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History of the Institute for Conservation and Restoration at the Academy of Fine Arts, Vienna

1829 Ferdinand Georg Waldmüller is appointed manager of the new Collection of Paintings, the result of the donation of Count Albert Lamberg-Sprinzenstein. Josef Führich, the manager proposed by Metternich, is deemed unfit by the Council as he refuses to concentrate his energy on the restoration of paintings and the acquisition of the old techniques to the required degree.
1837 Waldmüller proposes founding a school for restorers, but the Council does not approve of the idea.
1876 The Academy moves to the building on Schillerplatz, designed by Theophil Hansen.
1902 The Ministry initiates a training course for technically and artistically qualified restorers. The Council  acquiesces but points out that due to lack of space this course cannot be held at the Academy itself.
1903 The Ministry insists on the establishment of such a school. Now the Council consents but demands the simultaneous introduction of a special course for techniques of mural art.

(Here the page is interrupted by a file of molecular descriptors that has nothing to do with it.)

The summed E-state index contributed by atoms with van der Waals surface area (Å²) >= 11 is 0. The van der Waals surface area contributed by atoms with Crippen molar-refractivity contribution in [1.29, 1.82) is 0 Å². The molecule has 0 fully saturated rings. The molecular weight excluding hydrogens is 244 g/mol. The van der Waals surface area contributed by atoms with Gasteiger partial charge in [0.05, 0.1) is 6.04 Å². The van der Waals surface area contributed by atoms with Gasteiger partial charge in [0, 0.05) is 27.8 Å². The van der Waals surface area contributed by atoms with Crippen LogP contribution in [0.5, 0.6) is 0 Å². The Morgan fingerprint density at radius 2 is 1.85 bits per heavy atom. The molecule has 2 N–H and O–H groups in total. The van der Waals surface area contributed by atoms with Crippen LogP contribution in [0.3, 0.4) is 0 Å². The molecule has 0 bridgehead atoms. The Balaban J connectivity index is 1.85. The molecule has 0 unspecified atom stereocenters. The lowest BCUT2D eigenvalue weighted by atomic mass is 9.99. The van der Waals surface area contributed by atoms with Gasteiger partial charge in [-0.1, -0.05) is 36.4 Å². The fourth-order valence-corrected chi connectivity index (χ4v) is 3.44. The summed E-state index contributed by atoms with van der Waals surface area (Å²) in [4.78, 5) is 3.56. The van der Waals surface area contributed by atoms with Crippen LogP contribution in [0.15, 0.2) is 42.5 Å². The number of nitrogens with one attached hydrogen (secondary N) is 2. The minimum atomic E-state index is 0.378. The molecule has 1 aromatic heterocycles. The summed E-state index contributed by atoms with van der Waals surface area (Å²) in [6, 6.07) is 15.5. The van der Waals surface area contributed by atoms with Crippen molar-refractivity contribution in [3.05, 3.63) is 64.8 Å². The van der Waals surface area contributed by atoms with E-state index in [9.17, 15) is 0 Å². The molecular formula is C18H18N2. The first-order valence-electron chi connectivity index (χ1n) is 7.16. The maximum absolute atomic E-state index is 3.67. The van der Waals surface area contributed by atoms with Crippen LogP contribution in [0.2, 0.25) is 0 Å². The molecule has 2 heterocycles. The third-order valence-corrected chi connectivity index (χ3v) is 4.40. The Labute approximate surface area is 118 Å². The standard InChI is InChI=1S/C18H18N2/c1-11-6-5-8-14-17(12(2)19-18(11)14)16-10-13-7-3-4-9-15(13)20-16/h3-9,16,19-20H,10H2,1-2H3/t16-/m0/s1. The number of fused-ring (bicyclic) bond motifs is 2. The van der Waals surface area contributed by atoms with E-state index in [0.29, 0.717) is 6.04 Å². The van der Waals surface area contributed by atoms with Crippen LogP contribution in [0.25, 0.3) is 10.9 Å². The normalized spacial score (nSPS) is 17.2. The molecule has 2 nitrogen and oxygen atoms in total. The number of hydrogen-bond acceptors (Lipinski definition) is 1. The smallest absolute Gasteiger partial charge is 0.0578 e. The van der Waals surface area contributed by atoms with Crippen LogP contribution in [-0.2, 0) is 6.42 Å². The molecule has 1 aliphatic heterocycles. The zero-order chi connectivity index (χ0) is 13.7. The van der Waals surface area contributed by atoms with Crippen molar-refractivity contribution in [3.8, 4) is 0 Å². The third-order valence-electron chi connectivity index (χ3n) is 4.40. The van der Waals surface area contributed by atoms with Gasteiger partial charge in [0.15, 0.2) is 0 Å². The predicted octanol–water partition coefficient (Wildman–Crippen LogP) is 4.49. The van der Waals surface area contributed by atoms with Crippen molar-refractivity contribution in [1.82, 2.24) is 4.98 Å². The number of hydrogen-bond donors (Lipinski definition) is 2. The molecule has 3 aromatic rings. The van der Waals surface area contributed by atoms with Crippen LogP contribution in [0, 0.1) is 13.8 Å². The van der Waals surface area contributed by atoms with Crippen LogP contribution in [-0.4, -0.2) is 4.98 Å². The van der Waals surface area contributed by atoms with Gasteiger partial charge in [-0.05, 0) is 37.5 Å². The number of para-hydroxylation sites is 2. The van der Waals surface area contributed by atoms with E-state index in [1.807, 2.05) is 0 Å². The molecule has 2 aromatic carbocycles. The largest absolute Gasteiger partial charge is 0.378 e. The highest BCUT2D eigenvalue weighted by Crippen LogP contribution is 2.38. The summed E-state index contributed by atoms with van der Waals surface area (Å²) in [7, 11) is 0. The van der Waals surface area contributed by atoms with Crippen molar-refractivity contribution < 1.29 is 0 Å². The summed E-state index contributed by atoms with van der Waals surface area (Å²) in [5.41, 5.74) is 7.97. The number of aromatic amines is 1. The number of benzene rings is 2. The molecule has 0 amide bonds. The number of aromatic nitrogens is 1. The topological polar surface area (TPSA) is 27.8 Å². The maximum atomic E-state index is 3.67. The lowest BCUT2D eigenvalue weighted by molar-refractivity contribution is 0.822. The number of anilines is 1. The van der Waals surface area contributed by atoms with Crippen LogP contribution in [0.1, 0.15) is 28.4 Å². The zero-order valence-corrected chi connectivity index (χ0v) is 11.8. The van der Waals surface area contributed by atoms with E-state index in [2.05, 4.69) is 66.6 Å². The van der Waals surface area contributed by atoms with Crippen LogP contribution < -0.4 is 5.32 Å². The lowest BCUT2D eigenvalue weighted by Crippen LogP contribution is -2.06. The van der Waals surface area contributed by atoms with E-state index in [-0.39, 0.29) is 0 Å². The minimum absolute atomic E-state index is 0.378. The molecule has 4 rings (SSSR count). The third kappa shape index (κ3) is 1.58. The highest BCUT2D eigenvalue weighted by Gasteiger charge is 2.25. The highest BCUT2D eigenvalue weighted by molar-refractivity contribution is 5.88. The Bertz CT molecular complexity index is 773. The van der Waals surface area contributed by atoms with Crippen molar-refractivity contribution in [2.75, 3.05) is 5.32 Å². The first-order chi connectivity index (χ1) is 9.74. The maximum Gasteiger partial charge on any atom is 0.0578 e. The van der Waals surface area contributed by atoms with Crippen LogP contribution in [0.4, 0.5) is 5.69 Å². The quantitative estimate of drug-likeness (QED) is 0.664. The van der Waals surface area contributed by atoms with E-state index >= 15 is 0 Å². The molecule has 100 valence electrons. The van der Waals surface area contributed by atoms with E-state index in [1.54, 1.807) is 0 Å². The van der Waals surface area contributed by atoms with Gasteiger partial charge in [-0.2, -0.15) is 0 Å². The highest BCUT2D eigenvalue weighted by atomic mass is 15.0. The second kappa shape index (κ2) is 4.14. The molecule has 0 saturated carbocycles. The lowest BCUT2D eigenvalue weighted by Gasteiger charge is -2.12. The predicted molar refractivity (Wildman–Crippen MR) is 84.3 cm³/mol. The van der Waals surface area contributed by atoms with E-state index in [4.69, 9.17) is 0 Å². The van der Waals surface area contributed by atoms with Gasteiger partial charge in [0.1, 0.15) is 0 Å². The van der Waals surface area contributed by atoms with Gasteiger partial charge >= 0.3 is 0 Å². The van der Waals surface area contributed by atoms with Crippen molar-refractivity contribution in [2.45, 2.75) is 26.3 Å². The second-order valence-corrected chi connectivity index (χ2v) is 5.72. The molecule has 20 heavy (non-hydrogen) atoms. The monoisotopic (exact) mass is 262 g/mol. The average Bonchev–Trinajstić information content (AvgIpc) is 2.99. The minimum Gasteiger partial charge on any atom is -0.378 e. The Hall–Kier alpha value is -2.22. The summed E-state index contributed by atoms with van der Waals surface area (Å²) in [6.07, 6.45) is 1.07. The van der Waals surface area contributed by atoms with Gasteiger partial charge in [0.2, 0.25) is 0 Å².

1908–15 Eduard Gerisch: No school is established, but curator Gerisch holds courses in his own studio.
1917–33 Serafin Maurer: Serafin Maurer, who was appointed to the Gallery, resumes teaching these courses. Graduates receive certificates, and Maurer implements an X-ray laboratory at his own expense.
1933–65 Robert Eigenberger
1933–34 Continuation of courses
1934 Associate professorship for restoration and conservation techniques. The new school shall deal with the history of the techniques used for painting and sculpture, with the materials used, especially the types of wood and canvas, slate, sheet metal and materials used for frescoes, as well as with practical aspects such as stretching the canvas, the influence of moisture on the canvas/priming and the like.
1935 Technical School of Conservation and Technology, 1937 diplomas, the right to restore all works of art in governmental possession is to be reserved for graduates.
1939–45 Technical Master School of Conservation and Technology
1946–65 Master School of Conservation and Technology
1965–86 Helmut Kortan: Master School of Conservation and Technology
1965 Introduction of the subject of paper restoration by Otto Wächter
1986–93 Gerald Kaspar: Master School of Restoration and Conservation
1993–94 Substitute: Franz Mairinger
Master School of Restoration and Conservation
1994– Wolfgang Baatz
Master School of Restoration and Conservation
1998– The Universities Act is amended by adding the right of graduates to attain a doctoral degree.
2001 Institute for Sciences and Technologies in Art
2005 Institute for Conservation and Restoration
2005– 2nd professor: Gerda Kaltenbruner
Introduction of the focus E: Moderne / Contemporary Art